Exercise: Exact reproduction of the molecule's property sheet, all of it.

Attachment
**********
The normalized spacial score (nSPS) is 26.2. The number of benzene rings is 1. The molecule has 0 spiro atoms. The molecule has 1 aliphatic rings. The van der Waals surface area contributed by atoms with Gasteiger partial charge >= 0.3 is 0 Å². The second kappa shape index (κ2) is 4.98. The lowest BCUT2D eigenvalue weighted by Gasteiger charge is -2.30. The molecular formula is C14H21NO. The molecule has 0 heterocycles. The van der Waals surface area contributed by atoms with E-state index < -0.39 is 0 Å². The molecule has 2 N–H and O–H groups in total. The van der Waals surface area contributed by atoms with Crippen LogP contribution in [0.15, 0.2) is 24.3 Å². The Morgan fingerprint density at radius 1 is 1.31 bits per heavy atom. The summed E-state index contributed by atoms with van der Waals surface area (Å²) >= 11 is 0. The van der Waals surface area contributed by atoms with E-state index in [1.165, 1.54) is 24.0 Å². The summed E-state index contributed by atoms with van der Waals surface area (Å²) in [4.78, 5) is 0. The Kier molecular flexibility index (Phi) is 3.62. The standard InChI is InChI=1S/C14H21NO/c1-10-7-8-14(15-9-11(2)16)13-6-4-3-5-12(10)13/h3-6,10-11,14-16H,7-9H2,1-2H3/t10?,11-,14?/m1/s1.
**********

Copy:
The normalized spacial score (nSPS) is 26.2. The number of benzene rings is 1. The molecule has 0 spiro atoms. The molecule has 1 aliphatic rings. The van der Waals surface area contributed by atoms with Gasteiger partial charge >= 0.3 is 0 Å². The second kappa shape index (κ2) is 4.98. The lowest BCUT2D eigenvalue weighted by Gasteiger charge is -2.30. The molecular formula is C14H21NO. The molecule has 0 heterocycles. The van der Waals surface area contributed by atoms with E-state index < -0.39 is 0 Å². The molecule has 2 N–H and O–H groups in total. The van der Waals surface area contributed by atoms with Crippen LogP contribution in [0.15, 0.2) is 24.3 Å². The Morgan fingerprint density at radius 1 is 1.31 bits per heavy atom. The summed E-state index contributed by atoms with van der Waals surface area (Å²) >= 11 is 0. The van der Waals surface area contributed by atoms with E-state index in [1.165, 1.54) is 24.0 Å². The summed E-state index contributed by atoms with van der Waals surface area (Å²) in [4.78, 5) is 0. The Kier molecular flexibility index (Phi) is 3.62. The standard InChI is InChI=1S/C14H21NO/c1-10-7-8-14(15-9-11(2)16)13-6-4-3-5-12(10)13/h3-6,10-11,14-16H,7-9H2,1-2H3/t10?,11-,14?/m1/s1.